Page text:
Katie Paine’s Top 10 Weird Tales of Measurement


Just give any of us long-timers in the communications measurement industry a glass of wine and we’ll start telling stories about the weirdest, wildest projects we’ve ever worked on. Give us a second glass of wine, and the horror stories come out. Here are my top 10 weird and strange tales of measurement adventures:

1. Several years ago I was on my way to New York City for a noon meeting on a very small plane out of Portsmouth, NH. I fell asleep, then woke up—when we landed in Albany! While I was snoozing, a snow storm had prevented us from landing in NYC. I talked my way onto a flight to Islip, Long Island, rented a car, drove through the blizzard, and made it just in time for my introduction.

2. A client once excused herself half-way through my presentation. She took a magazine from her briefcase and explained that she needed to use the ladies room and would be back in “awhile.” We were kept waiting for 30 minutes until she returned.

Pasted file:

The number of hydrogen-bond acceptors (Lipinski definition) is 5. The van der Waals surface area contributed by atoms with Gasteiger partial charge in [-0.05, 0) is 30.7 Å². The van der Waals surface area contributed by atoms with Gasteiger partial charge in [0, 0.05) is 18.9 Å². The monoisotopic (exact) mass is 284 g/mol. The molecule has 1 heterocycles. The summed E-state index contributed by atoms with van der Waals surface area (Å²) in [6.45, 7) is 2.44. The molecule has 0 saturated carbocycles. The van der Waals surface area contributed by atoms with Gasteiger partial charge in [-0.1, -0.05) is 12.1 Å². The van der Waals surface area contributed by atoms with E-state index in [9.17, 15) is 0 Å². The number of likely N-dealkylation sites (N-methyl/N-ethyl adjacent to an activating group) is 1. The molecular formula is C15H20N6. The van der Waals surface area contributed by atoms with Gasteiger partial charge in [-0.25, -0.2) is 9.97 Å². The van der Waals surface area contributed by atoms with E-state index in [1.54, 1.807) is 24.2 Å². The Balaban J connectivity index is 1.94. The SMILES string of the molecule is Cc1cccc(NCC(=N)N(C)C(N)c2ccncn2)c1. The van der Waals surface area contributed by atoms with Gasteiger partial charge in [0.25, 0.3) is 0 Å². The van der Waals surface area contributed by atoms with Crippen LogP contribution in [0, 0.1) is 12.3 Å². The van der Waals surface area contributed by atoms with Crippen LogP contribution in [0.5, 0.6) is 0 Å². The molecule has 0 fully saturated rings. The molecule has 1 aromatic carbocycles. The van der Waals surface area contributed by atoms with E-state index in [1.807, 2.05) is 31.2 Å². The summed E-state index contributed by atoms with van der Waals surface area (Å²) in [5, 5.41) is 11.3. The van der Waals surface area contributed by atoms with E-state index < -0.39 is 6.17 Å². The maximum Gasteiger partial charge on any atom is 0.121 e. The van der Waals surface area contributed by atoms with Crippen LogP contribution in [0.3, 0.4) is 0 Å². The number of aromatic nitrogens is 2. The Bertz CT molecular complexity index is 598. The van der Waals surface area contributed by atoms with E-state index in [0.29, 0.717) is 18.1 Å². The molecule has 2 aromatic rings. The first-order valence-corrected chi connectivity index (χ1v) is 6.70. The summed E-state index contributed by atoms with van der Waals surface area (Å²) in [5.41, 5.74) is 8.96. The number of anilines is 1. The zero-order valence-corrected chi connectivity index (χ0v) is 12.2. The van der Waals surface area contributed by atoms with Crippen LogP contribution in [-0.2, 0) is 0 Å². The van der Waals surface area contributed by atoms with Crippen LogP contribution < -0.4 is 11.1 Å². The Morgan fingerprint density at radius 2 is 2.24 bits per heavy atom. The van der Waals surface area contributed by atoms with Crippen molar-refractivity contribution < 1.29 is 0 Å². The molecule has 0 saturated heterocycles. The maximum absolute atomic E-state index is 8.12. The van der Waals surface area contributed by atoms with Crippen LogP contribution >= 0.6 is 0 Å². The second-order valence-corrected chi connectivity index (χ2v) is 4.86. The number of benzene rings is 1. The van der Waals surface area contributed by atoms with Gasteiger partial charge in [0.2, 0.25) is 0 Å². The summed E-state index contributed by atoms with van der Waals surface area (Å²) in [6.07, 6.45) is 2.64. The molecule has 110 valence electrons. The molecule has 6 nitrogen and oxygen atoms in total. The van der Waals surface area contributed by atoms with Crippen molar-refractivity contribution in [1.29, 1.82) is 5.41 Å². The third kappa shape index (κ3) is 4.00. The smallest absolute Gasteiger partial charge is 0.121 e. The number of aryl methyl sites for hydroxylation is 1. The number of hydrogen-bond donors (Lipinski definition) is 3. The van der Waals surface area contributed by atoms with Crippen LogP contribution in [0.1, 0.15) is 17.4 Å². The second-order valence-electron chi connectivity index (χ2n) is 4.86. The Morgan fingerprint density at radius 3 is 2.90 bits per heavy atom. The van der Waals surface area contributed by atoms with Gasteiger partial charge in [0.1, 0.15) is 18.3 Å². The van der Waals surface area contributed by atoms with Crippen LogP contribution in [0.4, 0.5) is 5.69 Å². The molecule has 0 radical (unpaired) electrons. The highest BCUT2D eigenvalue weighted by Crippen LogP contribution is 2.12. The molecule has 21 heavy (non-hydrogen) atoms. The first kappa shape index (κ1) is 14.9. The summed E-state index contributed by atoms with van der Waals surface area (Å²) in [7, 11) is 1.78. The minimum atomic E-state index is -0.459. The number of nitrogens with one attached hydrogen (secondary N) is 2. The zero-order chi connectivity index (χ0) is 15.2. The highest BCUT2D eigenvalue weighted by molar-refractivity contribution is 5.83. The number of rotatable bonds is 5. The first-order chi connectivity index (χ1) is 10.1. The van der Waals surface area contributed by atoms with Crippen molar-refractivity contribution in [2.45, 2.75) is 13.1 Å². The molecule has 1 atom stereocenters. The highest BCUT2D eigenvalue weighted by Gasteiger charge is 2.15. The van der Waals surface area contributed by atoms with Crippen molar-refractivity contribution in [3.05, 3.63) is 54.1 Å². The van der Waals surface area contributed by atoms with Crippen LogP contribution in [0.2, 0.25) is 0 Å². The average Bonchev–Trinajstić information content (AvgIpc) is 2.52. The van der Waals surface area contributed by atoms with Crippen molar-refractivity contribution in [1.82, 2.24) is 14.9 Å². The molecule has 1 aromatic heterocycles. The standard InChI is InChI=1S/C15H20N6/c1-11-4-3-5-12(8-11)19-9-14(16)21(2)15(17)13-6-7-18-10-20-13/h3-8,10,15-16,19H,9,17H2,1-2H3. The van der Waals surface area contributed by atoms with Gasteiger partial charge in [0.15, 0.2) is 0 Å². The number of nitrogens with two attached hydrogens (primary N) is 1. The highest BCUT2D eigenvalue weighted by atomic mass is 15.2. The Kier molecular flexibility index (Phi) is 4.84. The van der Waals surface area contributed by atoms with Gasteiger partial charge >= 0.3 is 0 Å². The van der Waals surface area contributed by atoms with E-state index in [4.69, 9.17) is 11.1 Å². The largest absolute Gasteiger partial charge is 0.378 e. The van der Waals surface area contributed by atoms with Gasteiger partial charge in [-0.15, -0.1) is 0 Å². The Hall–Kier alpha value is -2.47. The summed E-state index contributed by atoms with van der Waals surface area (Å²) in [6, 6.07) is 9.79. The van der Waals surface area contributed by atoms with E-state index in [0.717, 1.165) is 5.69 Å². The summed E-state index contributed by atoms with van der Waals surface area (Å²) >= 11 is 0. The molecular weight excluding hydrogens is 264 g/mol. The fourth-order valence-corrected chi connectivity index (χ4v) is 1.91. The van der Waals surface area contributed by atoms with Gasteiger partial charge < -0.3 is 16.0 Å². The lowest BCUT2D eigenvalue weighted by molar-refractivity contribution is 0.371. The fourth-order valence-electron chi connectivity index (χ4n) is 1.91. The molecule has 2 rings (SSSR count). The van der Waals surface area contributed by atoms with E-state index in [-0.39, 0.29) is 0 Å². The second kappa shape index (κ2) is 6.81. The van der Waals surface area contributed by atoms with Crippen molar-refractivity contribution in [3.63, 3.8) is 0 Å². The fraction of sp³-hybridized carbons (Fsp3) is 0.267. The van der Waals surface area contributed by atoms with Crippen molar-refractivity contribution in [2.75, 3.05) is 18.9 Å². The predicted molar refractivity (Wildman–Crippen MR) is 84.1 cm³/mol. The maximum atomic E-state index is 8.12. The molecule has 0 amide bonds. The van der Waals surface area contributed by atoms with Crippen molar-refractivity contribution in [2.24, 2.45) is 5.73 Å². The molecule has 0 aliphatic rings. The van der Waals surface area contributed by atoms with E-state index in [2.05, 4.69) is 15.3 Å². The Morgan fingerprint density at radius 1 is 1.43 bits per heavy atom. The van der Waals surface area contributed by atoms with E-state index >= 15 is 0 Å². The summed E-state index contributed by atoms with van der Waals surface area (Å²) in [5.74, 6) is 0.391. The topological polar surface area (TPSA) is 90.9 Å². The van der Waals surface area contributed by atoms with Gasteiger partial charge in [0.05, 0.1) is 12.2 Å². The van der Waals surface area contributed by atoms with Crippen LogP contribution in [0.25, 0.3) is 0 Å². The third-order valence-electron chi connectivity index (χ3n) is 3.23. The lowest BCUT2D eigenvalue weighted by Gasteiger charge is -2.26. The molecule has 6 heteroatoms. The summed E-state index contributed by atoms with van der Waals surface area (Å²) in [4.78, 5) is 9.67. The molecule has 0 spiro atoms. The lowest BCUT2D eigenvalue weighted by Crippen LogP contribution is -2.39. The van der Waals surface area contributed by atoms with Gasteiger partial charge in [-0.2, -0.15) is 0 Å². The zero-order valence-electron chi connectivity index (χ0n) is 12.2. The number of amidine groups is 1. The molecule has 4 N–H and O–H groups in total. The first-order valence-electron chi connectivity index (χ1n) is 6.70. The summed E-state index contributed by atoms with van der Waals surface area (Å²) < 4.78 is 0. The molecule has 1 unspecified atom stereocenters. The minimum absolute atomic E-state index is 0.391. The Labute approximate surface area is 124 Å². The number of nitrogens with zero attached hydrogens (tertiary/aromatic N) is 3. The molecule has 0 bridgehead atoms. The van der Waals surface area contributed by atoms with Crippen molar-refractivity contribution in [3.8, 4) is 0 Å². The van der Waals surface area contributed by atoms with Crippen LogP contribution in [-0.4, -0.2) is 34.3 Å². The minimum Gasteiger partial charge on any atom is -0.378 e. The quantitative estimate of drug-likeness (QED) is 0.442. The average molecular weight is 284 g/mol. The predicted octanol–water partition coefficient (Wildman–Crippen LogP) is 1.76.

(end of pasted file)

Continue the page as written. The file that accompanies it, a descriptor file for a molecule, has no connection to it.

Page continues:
3. My sales manager and I once gave a very high level presentation to a very serious group of clients from all over the world. Only too late did we realize that my manager’s screensaver was a picture of a nearly naked (although very attractive) man. The clients were not amused.

4. Once upon a time, one of the most brilliant Measurement Mavens ever had to wear a Keebler Elf costume as part of a client assignment.

5. We once had a client who used to proofread our 30-page databases just to find typos so he could demand a discount on our invoice.

6. Once upon a time I had a very important client presentation in San Francisco. I dressed carefully to ensure maximum authority in a new red suit and matching heels. About 20 feet from corporate headquarters I tripped and went sprawling. I got up, dusted off my bruised knees, realized my stockings were toast, and then felt a gust of wind in my unmentionables. The rear seam of my skirt had split right up to my waist! I ducked into the nearest drug store and bought a new pair of stockings and every safety pin in the place. I then headed for the nearest ladies room. 40 safety pins later I went in front of the C-suite for the presentation. For two hours I didn’t sit down and never turned my back.